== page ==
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CoralFISH Cruise Blog

Days 9 and 10 - It's all go
Friday 23rd October

Thursday was busy day with Calypso and Scampi being deployed in the afternoon and evening which is why this blog covers two days.

Yesterday I finally managed to get hold of some software that allowed me to edit the video clips. Editing video can take up quite a lot of time, and I spent most of the morning preparing some clips for YouTube. Because of the limited amount of access to the Internet I was only able to get one large video and one short one posted before it was time to go and listen to Brigitte Guillaumont's presentation 'CoralFish et Cartographie des ecosystemes coralliens' or 'CoralFish - Mapping the ecosystems of corals'.


Brigitte answers questions about her presentation.


After the presentation it was time to go and observe Calypso being deployed and later Scampi. It was not until around 1.30am before I managed upload a third video. At this time of night the connection is much faster. You can now view the videos at YouTube

As the swell had subsided we were able to deploy Calypso in the afternoon. After descending to over 1000m Calypso returned with a very good core of some 15m in length


The Piston that helps to maintain the sediment core within Calypso as it is lifted back to the surface.


The point of the core which seemed to cause a bit of excitement.


It is not all work on board the Pourquoi pas? before dinner we had a small party to celebrate Benoit Loubrieu�s birthday and Fabien Paquet�s was told that his position within BRGM (French Geological Survey) has been made permanent. Congratulations to both of them.


Benoit and Fabien


Benoit is a cartographer and is responsible for producing the maps from the data that the Multibeam system records. Fabien is a Geologist, his main interest is in sedimentology. He is also a bit of a joker and has a wicked sense of humour he can get everyone laughing with just a look!

After dinner it was time to go down to the Scampi control room and watch the video as Scampi was towed along behind us. It went down to 1200m and this time there was much more corals to be seen.


Scampi ready for deployment.

One of the many pictures that Scampi captured last night on its first deployment. This one shows the live corals (the light coloured ones) growing through dead ones.


More corals


Scampi finished it first deployment just after midnight and was redeployed again just after 1:00am this morning. A video of it being deployed and recovered should be available on YouTube before long.

Today I was finally able to post French translations of the blogs on another website which supported accents. It took most of the day, in between observing the various deployments that took place today, the counter-balance sediment grab, the Module Autonomous Pluridisciplinerie (MAP) lander and the Sediment Trap.

While all this was going on people were busy dealing with the core that Calypso brought back yesterday.


Linda Rossignol studies the taxonomy of the planktonic foramini fera.


What is taxonomy? Click here to find out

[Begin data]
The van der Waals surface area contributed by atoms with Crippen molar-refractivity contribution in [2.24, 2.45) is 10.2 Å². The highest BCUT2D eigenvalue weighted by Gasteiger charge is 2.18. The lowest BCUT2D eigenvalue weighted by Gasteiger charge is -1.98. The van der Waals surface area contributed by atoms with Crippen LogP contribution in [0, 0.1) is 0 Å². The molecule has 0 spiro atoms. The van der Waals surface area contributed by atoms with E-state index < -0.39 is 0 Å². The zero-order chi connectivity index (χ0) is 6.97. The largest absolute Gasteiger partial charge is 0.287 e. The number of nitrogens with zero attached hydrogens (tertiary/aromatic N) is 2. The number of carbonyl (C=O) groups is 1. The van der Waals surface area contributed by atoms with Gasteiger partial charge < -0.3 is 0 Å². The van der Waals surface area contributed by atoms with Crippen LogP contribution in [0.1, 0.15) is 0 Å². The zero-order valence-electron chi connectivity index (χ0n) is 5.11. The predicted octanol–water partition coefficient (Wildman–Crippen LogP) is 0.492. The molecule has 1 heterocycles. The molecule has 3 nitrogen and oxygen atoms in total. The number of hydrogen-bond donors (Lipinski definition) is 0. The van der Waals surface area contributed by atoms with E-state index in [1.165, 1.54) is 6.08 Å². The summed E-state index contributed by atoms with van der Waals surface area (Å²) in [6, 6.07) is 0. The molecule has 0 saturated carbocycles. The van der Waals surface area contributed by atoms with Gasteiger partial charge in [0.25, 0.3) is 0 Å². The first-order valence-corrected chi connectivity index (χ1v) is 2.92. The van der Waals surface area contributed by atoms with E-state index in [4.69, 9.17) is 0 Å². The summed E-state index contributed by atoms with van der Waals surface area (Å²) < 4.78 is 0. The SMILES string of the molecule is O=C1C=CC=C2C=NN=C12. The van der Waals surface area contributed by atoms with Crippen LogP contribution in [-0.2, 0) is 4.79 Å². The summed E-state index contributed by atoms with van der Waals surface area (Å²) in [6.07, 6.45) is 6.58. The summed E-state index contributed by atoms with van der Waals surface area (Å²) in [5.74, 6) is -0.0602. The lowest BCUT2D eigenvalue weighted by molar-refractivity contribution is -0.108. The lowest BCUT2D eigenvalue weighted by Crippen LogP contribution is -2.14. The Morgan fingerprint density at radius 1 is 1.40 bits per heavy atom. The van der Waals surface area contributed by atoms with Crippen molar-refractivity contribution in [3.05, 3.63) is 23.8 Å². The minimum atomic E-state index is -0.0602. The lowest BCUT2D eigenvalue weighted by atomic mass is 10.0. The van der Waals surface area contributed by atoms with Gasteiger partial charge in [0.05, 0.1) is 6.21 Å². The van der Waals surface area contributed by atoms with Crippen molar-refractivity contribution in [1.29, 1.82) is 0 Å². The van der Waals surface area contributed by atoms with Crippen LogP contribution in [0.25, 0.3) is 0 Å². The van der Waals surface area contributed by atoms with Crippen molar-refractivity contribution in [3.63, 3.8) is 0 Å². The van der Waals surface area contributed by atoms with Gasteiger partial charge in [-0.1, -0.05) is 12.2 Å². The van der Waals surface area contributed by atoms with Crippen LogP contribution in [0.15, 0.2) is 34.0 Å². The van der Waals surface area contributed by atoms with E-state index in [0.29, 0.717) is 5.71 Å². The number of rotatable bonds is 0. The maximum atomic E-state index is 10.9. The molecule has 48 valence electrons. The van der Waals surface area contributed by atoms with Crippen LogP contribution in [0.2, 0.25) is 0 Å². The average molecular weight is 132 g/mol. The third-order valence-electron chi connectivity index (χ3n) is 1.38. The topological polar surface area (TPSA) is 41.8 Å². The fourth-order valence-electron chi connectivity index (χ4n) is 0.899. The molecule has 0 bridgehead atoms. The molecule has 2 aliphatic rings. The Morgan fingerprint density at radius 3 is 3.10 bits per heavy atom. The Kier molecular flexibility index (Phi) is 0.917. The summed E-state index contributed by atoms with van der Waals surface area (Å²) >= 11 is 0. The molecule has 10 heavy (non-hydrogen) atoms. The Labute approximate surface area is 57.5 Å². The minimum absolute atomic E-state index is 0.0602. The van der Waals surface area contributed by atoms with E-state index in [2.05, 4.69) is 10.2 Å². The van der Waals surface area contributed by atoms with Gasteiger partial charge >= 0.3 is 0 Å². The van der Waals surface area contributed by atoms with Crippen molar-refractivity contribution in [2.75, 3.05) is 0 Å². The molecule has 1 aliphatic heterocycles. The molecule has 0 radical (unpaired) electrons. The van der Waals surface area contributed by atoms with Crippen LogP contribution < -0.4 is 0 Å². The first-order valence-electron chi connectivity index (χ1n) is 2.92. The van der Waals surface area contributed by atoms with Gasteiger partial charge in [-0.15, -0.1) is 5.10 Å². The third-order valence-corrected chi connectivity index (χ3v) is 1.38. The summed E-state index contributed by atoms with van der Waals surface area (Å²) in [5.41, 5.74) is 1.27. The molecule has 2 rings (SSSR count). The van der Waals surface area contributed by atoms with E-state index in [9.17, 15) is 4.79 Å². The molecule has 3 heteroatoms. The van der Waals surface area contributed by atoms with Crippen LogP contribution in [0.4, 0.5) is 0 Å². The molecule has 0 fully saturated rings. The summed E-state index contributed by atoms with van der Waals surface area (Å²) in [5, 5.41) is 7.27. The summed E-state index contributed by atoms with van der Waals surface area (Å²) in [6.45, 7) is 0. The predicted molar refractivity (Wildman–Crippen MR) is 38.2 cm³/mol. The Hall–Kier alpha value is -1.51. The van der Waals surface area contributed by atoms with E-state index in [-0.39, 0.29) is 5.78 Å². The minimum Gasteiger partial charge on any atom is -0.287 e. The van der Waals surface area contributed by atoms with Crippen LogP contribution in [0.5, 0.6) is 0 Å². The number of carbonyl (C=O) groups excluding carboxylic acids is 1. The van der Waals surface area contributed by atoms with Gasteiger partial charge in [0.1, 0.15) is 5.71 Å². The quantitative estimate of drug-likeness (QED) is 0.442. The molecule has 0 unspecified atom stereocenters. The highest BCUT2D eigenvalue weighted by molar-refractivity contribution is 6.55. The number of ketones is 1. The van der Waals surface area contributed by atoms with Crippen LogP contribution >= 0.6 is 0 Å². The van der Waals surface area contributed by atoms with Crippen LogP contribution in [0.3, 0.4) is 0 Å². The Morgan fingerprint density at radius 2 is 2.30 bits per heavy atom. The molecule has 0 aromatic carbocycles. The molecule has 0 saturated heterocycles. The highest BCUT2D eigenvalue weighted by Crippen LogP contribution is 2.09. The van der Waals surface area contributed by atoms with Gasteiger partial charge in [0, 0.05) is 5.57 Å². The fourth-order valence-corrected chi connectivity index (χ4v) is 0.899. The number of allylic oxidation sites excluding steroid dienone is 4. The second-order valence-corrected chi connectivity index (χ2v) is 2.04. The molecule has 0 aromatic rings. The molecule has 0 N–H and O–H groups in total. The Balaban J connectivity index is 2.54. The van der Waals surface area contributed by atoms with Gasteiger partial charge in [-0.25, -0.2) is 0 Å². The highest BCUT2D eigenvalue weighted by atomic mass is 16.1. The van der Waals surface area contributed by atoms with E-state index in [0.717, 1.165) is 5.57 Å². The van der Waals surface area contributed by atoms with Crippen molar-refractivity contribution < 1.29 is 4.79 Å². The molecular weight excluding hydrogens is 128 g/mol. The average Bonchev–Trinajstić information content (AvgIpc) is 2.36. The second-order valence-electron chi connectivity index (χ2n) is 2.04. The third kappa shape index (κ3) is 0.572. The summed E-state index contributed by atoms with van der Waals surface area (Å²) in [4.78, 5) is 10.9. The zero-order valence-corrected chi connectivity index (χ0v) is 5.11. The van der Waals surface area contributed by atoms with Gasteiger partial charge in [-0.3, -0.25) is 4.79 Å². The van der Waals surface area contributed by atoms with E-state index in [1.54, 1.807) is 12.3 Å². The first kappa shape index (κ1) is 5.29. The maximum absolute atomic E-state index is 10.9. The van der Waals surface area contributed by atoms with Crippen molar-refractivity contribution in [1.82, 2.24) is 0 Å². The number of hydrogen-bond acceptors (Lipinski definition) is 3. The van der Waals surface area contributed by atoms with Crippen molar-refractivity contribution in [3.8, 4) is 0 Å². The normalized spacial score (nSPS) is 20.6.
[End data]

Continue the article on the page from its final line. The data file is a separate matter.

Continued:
This picture was taken through the lens of Lindas microscope with a simple digital camera which is why the picture is dark. The arrow is pointing to the animal that Linda is interested in.


She is looking for Foramini fers which are small single cell animals with a shell of calcium which are about 200μm in size. There are many different species of this type of animal and the ones that Linda was partiularly interested in are called Neogloboquadria Pachyderma. If she finds around 98% of this animal in a layer of the core, it indicates that the the layer was laid down during a glacial period.

The first of the deployments today was the counter-balanced sediment grab which proved to be reasonably successful. When the contents of the grab were examined it was found contain lots of pieces of coral some of which were alive.



Brigitte collects the content of the grab.


Brigitte (left) and Sophie sort the corals for examination.


A piece of live coral.


Not only did the sample contain corals it also contain some live animals. This is one of the larger specimens � a polychaete, a type of worm which is associated with corals.


Next to be deployed was the Module Autonomous Pluridisciplinerie (MAP) Lander which Alexis Khripounoff is responsible for. This lander will be left in the sea for one year before it is recovered. It has many functions as its name implies, it can measure the sea temperature, turbidity (how cloudy the water is), it measures and records the current every 30 minutes, oxygen levels every 10 minutes and takes a photograph every 90 minutes.


Alexis


Deploying the MAP lander.


The Sediment Trap was the last piece of equipment to be deployed.


The Sediment or Partical Trap will also be deployed for one year and will collect the detritus (the small bits and pieces that fall through the sea and sink to the bottom). In case you are wandering about the quality of these pictures, I still do not really have my �sea legs� and I would not trust myself getting any nearer to the stern of the ship while the rails are down for the deployments. These guys must have glue on the soles of their boots and nerves of steel as there was still quite a big swell. The fog was also starting to close in which is also why the pictures are a bit dark.

This brings me to the end of a busy two days, all I have to do now is get this checked for any mistakes and then post it on the blog pages. I may get finished by midnight if lucky and the internet uplink is working slightly faster than it has been throughout the day.




23 Oct 2009 - 21:53 by CoralFISH XNews | comments (0)
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